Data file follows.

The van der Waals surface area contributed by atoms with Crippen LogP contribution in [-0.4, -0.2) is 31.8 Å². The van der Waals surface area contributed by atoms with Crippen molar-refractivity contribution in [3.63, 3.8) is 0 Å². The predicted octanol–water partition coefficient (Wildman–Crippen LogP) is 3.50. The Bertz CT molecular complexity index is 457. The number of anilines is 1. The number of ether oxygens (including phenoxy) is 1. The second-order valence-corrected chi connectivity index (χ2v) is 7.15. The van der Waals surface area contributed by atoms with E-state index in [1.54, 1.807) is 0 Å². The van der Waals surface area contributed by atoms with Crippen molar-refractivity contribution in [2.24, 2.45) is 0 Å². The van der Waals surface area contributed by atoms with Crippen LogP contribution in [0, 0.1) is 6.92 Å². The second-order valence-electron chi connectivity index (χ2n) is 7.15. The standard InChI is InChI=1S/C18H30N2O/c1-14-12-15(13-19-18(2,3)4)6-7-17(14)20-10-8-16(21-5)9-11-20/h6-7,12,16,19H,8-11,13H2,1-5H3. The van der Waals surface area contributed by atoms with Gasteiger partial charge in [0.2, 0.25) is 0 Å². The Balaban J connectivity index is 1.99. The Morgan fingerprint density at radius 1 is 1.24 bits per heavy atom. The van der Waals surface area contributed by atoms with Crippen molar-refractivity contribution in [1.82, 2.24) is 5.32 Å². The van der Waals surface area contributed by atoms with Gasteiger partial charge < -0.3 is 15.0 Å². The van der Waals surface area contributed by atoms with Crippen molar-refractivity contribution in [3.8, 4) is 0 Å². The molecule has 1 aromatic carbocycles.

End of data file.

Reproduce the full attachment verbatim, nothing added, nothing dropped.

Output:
The van der Waals surface area contributed by atoms with Crippen LogP contribution in [-0.4, -0.2) is 31.8 Å². The van der Waals surface area contributed by atoms with Crippen molar-refractivity contribution in [3.63, 3.8) is 0 Å². The predicted octanol–water partition coefficient (Wildman–Crippen LogP) is 3.50. The Bertz CT molecular complexity index is 457. The number of anilines is 1. The number of ether oxygens (including phenoxy) is 1. The second-order valence-corrected chi connectivity index (χ2v) is 7.15. The van der Waals surface area contributed by atoms with E-state index in [1.54, 1.807) is 0 Å². The van der Waals surface area contributed by atoms with Crippen molar-refractivity contribution in [2.24, 2.45) is 0 Å². The van der Waals surface area contributed by atoms with Crippen LogP contribution in [0, 0.1) is 6.92 Å². The second-order valence-electron chi connectivity index (χ2n) is 7.15. The standard InChI is InChI=1S/C18H30N2O/c1-14-12-15(13-19-18(2,3)4)6-7-17(14)20-10-8-16(21-5)9-11-20/h6-7,12,16,19H,8-11,13H2,1-5H3. The van der Waals surface area contributed by atoms with Gasteiger partial charge in [0.2, 0.25) is 0 Å². The Balaban J connectivity index is 1.99. The Morgan fingerprint density at radius 1 is 1.24 bits per heavy atom. The van der Waals surface area contributed by atoms with Crippen molar-refractivity contribution in [1.82, 2.24) is 5.32 Å². The van der Waals surface area contributed by atoms with Gasteiger partial charge < -0.3 is 15.0 Å². The van der Waals surface area contributed by atoms with Crippen molar-refractivity contribution in [3.8, 4) is 0 Å². The molecule has 1 aromatic carbocycles.